607 days to go
The authorities may have shot themselves in the foot by introducing new rules aimed at tightening security for the 2008 Games. Peter Simpson explains
When Chinese sharp-shooter Tao Luna set her gun sights on the Doha bullseyes and squeezed the trigger to fire home three golds and one silver medal at the Asian Games, little did she realise that back in the motherland the fortunes of her chosen sport were coming under a hail of friendly fire.
Despite being one of the safest, gun-free capitals in the world, where the loudest bang is a bicycle tyre puncture, Beijing this week tightened its gun control laws - including 'ammunition, explosives and radioactive materials' - as it turned further the security screws for the 2008 Olympics.
Aside from the eerie thought of Russia's underworld or other shadowy figures spiking the Beijing kao ya - Beijing roast duck - dishes of athletes or tourists with polonium-210, the clampdown on guns has shooting clubs across the capital swinging their sights on the government.
'Beijing will no longer approve commercial shooting ranges and hunting ranges, and sports authorities are required to reduce the number of shooting ranges for training purposes and cut down on the number of guns,' said police chief Ma Zhenchuan.
The draconian measures were a further bid to 'secure a safe Olympics in 2008', he said.
Even museums and exhibition halls were targets. 'If they fail to safely display weapons they must remove them,' said Ma, the director of the Beijing Municipal Public Security Bureau.
Gun producers, sellers and professional storing agencies should scale back their commercial arsenals, too, Ma added.
But it was the last decree that has put a spark in the powder keg: 'And guns owned by organisations that are engaged in sport shooting should not be increased,' Ma ruled - and in doing so probably shot down the host nation's chance of dominating the sport in 2008.
China won four shooting golds in Athens - and is honing in on any fringe sports where it can snatch top prize in its quest to blast the US off the leaders' gold medal board.
'These new laws will definitely affect the popularisation of shooting at grassroot level and our performance in 2008,' said the security department officer of the Shooting and Archery Sports Management Centre in Beijing.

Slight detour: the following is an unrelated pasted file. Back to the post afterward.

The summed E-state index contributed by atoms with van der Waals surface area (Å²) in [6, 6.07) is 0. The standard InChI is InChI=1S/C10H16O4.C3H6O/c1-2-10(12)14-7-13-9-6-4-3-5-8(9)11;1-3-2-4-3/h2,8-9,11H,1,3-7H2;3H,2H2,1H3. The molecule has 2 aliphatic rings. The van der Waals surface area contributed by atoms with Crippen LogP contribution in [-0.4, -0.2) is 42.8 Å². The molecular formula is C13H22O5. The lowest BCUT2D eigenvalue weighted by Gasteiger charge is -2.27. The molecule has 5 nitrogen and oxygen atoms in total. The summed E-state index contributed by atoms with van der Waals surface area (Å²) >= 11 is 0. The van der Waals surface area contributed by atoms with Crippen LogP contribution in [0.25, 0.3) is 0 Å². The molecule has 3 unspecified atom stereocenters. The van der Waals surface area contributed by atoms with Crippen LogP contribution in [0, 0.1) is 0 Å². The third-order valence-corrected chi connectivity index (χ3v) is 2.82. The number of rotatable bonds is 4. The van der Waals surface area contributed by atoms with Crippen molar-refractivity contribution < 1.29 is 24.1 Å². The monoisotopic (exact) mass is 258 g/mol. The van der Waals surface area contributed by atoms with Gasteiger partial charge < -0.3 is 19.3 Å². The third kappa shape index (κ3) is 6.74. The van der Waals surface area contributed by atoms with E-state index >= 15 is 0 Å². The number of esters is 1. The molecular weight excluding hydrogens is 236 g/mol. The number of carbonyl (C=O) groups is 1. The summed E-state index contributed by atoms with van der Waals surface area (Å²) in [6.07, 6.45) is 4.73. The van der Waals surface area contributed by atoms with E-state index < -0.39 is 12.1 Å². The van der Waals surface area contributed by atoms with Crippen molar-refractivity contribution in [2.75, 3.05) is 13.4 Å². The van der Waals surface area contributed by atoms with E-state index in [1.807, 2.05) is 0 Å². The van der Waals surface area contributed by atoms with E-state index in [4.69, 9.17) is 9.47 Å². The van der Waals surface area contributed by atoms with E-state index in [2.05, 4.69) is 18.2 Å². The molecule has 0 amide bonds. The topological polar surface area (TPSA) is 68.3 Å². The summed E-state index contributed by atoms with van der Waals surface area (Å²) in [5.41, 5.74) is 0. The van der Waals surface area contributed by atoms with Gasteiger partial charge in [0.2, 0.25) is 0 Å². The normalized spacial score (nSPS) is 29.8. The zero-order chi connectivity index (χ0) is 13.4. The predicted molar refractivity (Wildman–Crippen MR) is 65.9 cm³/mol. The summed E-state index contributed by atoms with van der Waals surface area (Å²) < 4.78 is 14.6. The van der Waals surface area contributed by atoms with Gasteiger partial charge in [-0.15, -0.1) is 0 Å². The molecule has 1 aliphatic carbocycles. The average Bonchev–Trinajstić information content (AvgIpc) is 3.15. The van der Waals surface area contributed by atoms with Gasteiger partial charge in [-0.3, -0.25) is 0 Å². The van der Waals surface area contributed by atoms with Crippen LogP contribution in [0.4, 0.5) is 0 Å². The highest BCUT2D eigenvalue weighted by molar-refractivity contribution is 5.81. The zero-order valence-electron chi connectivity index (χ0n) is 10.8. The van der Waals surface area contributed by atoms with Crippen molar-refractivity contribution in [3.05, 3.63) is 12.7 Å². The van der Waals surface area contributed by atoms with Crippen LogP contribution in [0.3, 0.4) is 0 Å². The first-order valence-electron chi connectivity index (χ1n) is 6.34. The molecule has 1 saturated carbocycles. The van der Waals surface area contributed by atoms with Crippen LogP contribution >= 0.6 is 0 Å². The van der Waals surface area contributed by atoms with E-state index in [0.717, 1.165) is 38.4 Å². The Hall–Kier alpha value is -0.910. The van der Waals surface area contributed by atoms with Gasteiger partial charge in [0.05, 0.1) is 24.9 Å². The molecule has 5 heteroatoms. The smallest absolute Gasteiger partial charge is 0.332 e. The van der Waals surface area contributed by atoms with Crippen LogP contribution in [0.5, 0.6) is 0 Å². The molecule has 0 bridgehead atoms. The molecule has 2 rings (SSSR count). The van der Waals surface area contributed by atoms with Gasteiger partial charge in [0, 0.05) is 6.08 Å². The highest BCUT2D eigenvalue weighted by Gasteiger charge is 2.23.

'That's where most of the national shooting athletes come from. It is at such clubs that people get the training which is later fostered into future competition talent,' added the officer, who gave his name as Mr Tun.
He said the police had already slashed the number of shooting ranges in Beijing from eight to four.
'The four ranges that have gone were used by sports schools and encouraged young amateur shooters,' said Tun.
Critics say the crackdown is further fallout from a scandal in the capital's shooting fraternity.
Police arrested and charged a member of the Beijing shooting team - who have potential Olympians among their members - after a gun went missing in October. It is alleged the unnamed member took the gun from its secure storage at the team's range, but returned only an empty carrying case. A non-member was then caught with the gun and also arrested.
The team have been banned from entering competitions and their range closed as police officers go through the club's paperwork and operating procedures.
Now under the new laws, all shooting ranges face a wall of bureaucracy whenever members want to access their guns.
Chen Wang, from the General Administration of Sports, said the new Olympic shooting range in the Badachu district of Beijing would be used exclusively by the Chinese Olympic team for training ahead of the games - and the new security measures would not adversely affect their preparations.
'The new range is still under construction and will not be ready until the end of next year. All the shooting athletes trained in Shanghai and Guizhou province for the Asian Games. We haven't decided where the athletes will train before the end of 2007,' said Wang.
The rat-a-tat-tat of keyboard keys can now be heard from scores of amateur shooters who have aimed scorn and derision at the new laws on the internet.
'These regulations may as well go one further and order that everyone should have their hands cut off so as to solve the security problem completely before 2008,' posted one annoyed pistol slinger on a blog for amateur shooters.
'What is it with all these weird laws? Perhaps all the Chinese people should go naked to welcome people from all over the world for the Olympics. We can show we're not terrorists hiding guns under our clothes,' wrote another.
'It's shocking that they have banned shooting ranges and guns for sports use! How stupid these so-called lawmakers are!'